Blepharitis is inflammation of the eyelid margins that may be acute or chronic. Symptoms and signs include itching and burning of the eyelid margins with redness and edema. Diagnosis is by history and examination. Acute ulcerative blepharitis is usually treated with topical antibiotics or systemic antivirals. Acute nonulcerative blepharitis is occasionally treated with topical corticosteroids. Chronic disease is treated with tear supplements, warm compresses, and occasionally oral antibiotics (eg, a tetracycline) for meibomian gland dysfunction or with eyelid hygiene and tear supplements for seborrheic blepharitis.
Blepharitis may be acute (ulcerative or nonulcerative) or chronic (meibomian gland dysfunction, seborrheic blepharitis).
Acute ulcerative blepharitis is usually caused by bacterial infection (usually staphylococcal) of the eyelid margin at the origins of the eyelashes; the lash follicles and the meibomian glands are also involved. It may also be due to a virus (eg, herpes simplex, varicella zoster).
Acute nonulcerative blepharitis is usually caused by an allergic reaction involving the same area (eg, atopic blepharodermatitis and seasonal allergic blepharoconjunctivitis, which cause intense itching, rubbing, and a rash; or contact sensitivity [dermatoblepharoconjunctivitis]).
Chronic blepharitis is noninfectious inflammation of unknown cause. Meibomian glands in the eyelid produce lipids (meibum) that reduce tear evaporation by forming a lipid layer on top of the aqueous tear layer. In meibomian gland dysfunction, the lipid composition is abnormal, and gland ducts and orifices become inspissated with hard, waxy plugs. Many patients have rosacea (see Rosacea) and recurrent hordeola or chalazia (see Chalazion and Hordeolum (Stye)).
Many patients with seborrheic blepharitis have seborrheic dermatitis of the face and scalp (see Seborrheic Dermatitis) or acne rosacea. Secondary bacterial colonization often occurs on the scales that develop on the eyelid margin. Meibomian glands can become obstructed.
Most patients with meibomian gland dysfunction or seborrheic blepharitis have increased tear evaporation and secondary keratoconjunctivitis sicca (see Keratoconjunctivitis Sicca).
Symptoms and Signs
Symptoms common to all forms of blepharitis include itching and burning of the eyelid margins and conjunctival irritation with lacrimation, photosensitivity, and foreign body sensation.
In acute ulcerative blepharitis, small pustules may develop in eyelash follicles and eventually break down to form shallow marginal ulcers. Tenacious adherent crusts leave a bleeding surface when removed. During sleep, eyelids can become glued together by dried secretions. Recurrent ulcerative blepharitis can cause eyelid scars and loss of eyelashes.
In acute nonulcerative blepharitis, eyelid margins become edematous and erythematous; eyelashes may become crusted with dried serous fluid.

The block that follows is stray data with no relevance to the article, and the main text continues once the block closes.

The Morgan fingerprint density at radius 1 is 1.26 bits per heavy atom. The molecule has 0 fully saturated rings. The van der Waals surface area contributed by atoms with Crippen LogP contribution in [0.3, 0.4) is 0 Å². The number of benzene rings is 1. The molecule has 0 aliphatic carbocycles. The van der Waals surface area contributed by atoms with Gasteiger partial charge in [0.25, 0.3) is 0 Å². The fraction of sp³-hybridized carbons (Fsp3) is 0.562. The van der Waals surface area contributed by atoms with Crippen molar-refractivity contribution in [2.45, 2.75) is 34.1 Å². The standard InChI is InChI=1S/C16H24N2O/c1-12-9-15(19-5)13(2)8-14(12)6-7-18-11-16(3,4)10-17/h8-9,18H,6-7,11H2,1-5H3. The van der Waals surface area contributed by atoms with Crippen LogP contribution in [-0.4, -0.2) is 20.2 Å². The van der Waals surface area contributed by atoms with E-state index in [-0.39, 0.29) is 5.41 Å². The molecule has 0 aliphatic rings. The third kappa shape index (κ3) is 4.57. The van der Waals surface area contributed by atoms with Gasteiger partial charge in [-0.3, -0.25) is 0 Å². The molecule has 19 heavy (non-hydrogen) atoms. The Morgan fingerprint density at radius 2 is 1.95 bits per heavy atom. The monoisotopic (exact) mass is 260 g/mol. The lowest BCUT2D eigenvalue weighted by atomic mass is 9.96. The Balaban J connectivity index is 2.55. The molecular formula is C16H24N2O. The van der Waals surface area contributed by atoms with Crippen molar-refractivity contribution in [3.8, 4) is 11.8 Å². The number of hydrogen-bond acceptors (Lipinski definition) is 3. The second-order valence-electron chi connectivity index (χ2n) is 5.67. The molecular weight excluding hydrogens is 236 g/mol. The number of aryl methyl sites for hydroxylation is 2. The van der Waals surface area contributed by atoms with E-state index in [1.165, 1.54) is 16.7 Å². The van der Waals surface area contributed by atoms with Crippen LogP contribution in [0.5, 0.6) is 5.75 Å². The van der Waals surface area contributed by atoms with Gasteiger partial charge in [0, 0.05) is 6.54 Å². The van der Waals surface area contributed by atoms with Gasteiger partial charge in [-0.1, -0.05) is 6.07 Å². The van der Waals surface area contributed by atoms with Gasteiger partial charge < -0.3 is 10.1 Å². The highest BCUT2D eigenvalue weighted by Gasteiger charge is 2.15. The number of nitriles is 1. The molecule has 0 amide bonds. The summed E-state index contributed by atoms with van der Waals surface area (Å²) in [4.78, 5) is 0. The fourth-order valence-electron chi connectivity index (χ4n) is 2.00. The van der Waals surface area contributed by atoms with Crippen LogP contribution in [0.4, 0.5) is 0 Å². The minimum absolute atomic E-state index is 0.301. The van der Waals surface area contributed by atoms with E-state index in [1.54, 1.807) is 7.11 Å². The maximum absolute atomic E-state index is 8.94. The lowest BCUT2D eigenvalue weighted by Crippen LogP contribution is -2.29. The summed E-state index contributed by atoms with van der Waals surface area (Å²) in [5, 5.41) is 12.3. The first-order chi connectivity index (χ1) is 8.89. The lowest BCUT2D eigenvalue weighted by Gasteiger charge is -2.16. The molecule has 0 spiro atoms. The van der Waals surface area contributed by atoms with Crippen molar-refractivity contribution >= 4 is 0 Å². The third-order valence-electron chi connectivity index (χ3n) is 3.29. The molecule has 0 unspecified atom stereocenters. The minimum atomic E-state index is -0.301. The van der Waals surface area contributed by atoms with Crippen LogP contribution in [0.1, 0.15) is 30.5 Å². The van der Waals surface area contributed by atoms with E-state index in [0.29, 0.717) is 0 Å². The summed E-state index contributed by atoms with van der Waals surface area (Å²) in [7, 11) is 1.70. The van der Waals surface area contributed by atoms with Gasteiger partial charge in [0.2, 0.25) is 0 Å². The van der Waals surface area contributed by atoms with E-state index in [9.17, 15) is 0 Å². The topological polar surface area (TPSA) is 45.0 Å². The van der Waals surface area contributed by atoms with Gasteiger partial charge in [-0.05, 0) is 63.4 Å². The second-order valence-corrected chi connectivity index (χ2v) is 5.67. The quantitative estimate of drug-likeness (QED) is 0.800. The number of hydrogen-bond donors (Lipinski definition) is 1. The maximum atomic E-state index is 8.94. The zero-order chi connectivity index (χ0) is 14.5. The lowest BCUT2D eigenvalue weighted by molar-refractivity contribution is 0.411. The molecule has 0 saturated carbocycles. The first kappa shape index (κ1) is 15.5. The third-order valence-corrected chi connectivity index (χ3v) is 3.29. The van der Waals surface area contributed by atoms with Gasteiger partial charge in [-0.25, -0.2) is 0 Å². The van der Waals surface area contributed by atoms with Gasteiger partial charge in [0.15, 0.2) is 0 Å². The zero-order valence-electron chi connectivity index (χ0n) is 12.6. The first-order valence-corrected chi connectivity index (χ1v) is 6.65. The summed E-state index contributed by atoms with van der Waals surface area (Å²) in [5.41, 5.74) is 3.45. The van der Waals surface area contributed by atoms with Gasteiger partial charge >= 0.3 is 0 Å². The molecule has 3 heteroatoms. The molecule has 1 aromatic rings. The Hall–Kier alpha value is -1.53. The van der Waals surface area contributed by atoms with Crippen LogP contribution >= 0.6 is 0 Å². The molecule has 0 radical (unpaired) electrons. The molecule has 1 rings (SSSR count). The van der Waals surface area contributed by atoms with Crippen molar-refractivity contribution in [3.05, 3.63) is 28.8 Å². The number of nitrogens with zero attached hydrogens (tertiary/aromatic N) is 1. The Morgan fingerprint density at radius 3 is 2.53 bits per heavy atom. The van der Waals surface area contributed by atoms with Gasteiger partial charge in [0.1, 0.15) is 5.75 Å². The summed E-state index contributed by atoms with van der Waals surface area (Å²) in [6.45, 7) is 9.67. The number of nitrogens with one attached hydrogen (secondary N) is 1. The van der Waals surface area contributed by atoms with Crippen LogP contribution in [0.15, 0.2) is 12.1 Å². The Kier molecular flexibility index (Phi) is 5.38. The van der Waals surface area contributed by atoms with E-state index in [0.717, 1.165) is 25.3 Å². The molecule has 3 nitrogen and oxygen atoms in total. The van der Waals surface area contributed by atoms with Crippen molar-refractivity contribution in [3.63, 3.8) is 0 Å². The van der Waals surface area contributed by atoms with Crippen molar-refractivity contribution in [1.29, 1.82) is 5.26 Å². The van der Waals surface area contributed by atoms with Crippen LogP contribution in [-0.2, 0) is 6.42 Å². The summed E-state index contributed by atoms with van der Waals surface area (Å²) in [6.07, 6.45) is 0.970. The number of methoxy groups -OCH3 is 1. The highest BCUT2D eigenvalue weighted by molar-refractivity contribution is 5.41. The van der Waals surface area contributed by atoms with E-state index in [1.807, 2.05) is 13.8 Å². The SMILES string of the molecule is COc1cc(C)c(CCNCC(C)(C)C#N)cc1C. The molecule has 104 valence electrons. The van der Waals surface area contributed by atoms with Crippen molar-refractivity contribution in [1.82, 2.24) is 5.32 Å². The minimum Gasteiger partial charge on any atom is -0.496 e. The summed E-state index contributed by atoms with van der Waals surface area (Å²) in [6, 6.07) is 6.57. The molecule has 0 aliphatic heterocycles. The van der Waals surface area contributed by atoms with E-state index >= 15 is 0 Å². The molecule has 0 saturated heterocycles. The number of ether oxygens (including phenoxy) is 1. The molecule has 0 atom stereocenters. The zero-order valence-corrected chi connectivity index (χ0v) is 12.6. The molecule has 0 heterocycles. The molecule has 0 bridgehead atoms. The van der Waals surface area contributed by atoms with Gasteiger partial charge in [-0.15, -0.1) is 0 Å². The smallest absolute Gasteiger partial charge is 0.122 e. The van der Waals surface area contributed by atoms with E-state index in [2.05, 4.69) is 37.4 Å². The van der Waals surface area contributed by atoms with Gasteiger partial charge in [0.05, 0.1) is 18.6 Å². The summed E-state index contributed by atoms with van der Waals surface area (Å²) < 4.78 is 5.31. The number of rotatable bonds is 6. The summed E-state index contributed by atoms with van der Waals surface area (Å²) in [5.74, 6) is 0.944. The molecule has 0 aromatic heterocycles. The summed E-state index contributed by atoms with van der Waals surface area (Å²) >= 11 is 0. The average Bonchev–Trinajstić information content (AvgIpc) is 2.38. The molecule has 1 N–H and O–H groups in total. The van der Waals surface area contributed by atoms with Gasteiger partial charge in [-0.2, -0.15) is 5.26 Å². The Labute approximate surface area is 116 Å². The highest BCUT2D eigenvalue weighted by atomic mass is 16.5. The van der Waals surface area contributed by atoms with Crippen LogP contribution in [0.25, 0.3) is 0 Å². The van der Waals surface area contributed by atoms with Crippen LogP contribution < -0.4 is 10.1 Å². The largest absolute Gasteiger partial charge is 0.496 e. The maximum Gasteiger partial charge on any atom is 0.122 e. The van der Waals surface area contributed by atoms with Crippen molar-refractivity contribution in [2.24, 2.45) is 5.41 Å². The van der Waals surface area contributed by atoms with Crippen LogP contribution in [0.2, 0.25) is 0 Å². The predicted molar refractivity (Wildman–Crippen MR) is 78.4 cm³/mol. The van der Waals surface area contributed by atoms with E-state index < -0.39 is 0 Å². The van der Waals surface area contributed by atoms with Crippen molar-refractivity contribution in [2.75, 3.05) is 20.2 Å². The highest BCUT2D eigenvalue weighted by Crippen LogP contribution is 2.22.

In meibomian gland dysfunction, examination reveals dilated, inspissated gland orifices that, when pressed, exude a waxy, thick, yellowish secretion. In seborrheic blepharitis, greasy, easily removable scales develop on eyelid margins. Most patients with seborrheic blepharitis and meibomian gland dysfunction have symptoms of keratoconjunctivitis sicca, such as foreign body sensation, grittiness, eye strain and fatigue, and blurring with prolonged visual effort.
Diagnosis is usually by slit-lamp examination. Chronic blepharitis that does not respond to treatment may require biopsy to exclude eyelid tumors that can simulate the condition.
Acute blepharitis most often responds to treatment but may recur, develop into chronic blepharitis, or both. Chronic blepharitis is indolent, recurrent, and resistant to treatment. Exacerbations are inconvenient, uncomfortable, and cosmetically unappealing but do not usually result in corneal scarring or vision loss.
Acute ulcerative blepharitis is treated with an antibiotic ointment (eg, bacitracin/polymyxin B, erythromycin, or gentamicin 0.3% qid for 7 to 10 days). Acute viral ulcerative blepharitis is treated with systemic antivirals (eg, for herpes simplex, acyclovir 400 mg po tid for 7 days; for varicella zoster, famciclovir 500 mg po tid or valacyclovir 1 g po tid for 7 days).
Treatment of acute nonulcerative blepharitis begins with avoiding the offending action (eg, rubbing) or substance (eg, new eye drops). Warm compresses over the closed eyelid may relieve symptoms and speed resolution. If swelling persists > 24 h, topical corticosteroids (eg, fluorometholone ophthalmic ointment 0.1% tid for 7 days) can be used.
The initial treatment for both meibomian gland dysfunction and seborrheic blepharitis is directed toward the secondary keratoconjunctivitis sicca (see Keratoconjunctivitis Sicca). Tear supplements during the day, bland ointments at night, and, if necessary, punctal plugs (inserts that obstruct the puncta and thus decrease tear drainage) are effective in most patients.
If needed, additional treatment for meibomian gland dysfunction includes warm compresses to melt the waxy plugs and occasionally eyelid massage to extrude trapped secretions and coat the ocular surface. A tetracycline (eg, doxycycline 100 mg po bid tapered over 3 to 4 mo) may also be effective because it changes the composition of meibomian gland secretions or alters the composition of skin bacteria.
If needed, additional treatment for seborrheic blepharitis includes gentle cleansing of the eyelid margin 2 times a day with a cotton swab dipped in a dilute solution of baby shampoo (2 to 3 drops in ½ cup of warm water). A topical antibiotic ointment (bacitracin/polymyxin B or sulfacetamide 10% bid for up to 3 mo) may be added to reduce bacterial counts on the eyelid margin when cases are unresponsive to weeks of eyelid hygiene.
Last full review/revision September 2014 by James Garrity, MD
Content last modified October 2014